Winter Solstice ‘Christmas Star’: When To Look Up In NYC
NEW YORK CITY — There’s no question: What happens in the sky the night of the winter solstice is sure to bring some joy in a year when it’s been hard to find in New York City. Jupiter and Saturn will dance in a planetary conjunction, lining up perfectly to create the illusion of a “Christmas star.”
The two bright planets have been visible in the evening sky for the past several nights as they move closer together, culminating on the night of Dec. 21, the winter solstice.
But if the solstice and the “great conjunction” of Jupiter and Saturn aren’t enough to get you outside, the Ursid meteor shower will offer a show of shooting stars at the same time.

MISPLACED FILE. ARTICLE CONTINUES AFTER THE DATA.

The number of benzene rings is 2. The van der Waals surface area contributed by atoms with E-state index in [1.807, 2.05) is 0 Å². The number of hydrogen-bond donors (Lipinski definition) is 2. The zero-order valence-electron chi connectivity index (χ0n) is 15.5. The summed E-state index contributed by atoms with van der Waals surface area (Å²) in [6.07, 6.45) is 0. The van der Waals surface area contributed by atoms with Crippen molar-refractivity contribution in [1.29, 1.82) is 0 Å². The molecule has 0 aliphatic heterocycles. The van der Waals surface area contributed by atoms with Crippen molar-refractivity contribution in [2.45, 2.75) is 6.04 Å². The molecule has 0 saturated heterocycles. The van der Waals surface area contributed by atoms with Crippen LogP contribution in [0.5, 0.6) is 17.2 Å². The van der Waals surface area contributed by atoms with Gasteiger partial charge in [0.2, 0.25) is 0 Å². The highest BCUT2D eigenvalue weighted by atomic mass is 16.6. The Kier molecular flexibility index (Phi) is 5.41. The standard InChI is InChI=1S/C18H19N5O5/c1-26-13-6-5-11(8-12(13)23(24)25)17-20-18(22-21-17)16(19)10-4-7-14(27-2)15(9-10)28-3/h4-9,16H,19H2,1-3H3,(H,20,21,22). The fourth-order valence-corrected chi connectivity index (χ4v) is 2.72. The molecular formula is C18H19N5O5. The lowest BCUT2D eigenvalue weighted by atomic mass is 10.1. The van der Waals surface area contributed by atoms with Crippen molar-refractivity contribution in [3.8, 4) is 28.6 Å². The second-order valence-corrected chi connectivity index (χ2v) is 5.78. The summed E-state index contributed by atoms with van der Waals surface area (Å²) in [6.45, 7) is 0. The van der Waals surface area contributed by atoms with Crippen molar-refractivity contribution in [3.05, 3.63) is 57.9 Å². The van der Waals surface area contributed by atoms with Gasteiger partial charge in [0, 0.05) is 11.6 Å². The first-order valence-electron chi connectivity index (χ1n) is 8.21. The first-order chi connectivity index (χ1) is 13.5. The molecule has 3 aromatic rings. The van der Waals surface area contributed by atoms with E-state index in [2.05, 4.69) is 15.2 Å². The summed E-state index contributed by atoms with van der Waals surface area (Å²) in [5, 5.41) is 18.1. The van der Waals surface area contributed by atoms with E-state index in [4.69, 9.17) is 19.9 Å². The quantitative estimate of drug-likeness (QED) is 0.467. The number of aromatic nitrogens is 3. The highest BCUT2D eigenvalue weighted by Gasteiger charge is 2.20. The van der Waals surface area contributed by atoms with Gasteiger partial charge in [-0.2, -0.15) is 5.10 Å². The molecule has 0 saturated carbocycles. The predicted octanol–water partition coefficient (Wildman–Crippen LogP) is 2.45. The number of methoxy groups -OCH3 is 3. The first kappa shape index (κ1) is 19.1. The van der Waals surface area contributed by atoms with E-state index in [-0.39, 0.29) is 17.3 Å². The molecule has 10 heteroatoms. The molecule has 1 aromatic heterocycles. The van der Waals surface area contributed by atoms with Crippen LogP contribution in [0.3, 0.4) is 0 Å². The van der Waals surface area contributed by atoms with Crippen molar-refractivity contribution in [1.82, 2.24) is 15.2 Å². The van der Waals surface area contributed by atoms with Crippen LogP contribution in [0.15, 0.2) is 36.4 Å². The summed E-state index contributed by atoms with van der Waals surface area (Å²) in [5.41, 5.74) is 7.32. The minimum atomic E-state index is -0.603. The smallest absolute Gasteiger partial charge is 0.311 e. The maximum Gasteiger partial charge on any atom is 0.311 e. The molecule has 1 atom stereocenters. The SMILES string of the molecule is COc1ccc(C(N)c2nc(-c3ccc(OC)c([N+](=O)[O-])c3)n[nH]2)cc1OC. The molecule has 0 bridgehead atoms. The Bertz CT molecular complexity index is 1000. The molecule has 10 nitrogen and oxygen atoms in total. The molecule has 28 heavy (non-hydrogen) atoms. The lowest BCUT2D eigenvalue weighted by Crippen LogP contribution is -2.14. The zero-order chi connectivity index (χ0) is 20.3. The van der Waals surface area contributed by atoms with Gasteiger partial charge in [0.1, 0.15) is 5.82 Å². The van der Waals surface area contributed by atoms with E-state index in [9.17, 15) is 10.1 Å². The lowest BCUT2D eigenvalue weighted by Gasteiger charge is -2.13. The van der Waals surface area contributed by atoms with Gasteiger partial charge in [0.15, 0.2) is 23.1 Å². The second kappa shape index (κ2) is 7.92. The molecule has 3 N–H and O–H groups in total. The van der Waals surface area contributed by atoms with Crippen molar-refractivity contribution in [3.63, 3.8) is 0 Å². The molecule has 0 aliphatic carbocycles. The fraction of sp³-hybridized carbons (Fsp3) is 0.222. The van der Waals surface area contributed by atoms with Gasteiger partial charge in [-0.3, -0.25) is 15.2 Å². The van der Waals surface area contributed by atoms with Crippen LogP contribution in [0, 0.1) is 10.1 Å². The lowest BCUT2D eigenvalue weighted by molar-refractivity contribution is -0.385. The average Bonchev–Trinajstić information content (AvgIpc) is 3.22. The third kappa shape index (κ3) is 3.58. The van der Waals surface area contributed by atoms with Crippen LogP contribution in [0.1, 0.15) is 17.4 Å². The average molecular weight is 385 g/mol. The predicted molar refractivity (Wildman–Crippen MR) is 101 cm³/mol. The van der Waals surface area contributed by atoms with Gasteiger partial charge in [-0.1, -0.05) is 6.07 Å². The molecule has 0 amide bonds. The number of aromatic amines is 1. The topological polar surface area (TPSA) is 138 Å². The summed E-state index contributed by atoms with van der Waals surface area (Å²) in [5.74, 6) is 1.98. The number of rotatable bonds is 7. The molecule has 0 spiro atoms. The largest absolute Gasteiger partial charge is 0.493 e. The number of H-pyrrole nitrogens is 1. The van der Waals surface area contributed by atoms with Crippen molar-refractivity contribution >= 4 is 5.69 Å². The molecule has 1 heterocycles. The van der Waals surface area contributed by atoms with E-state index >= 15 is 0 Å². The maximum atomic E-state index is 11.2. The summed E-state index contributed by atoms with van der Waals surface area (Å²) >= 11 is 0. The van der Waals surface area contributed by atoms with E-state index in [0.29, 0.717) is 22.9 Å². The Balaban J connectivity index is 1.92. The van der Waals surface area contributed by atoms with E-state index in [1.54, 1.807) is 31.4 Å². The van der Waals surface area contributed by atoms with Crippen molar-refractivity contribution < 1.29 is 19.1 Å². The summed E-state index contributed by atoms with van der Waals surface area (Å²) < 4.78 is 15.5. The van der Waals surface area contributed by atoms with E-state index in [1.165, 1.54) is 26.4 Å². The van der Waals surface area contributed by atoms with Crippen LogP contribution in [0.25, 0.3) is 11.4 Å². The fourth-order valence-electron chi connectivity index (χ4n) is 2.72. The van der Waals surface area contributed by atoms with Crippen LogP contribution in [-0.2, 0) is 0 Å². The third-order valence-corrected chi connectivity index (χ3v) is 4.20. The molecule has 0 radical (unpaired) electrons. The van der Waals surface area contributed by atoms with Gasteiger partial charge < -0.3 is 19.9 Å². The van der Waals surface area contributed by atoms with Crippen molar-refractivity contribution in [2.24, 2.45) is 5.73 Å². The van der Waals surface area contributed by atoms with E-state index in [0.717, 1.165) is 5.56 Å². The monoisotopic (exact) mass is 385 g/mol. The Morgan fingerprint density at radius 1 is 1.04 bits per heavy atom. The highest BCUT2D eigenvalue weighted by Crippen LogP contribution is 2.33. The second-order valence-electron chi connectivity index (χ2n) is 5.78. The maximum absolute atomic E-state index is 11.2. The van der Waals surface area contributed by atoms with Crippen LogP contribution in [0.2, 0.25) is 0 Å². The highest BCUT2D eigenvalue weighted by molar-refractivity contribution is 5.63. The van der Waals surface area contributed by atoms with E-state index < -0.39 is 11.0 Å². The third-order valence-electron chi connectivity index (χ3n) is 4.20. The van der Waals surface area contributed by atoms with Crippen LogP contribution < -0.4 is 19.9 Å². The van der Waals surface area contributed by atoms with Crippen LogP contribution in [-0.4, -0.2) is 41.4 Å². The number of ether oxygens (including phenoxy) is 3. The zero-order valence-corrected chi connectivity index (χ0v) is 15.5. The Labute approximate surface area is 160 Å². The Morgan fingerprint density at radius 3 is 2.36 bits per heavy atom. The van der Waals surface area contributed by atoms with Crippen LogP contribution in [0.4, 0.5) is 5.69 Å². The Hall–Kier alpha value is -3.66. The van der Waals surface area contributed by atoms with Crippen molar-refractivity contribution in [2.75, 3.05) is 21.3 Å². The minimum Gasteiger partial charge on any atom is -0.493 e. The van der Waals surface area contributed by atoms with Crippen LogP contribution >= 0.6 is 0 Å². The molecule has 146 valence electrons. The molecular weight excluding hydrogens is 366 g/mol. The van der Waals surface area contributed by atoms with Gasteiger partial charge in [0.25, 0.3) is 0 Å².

The National Weather Service forecasts partly cloudy skies over New York City Monday evening and Tuesday morning.
The last time Jupiter and Saturn were this close together was in 1623, according to NASA. As the two giant planets traveled together across the sky, Jupiter caught up to and passed Saturn in the astronomical event known as the “great conjunction.”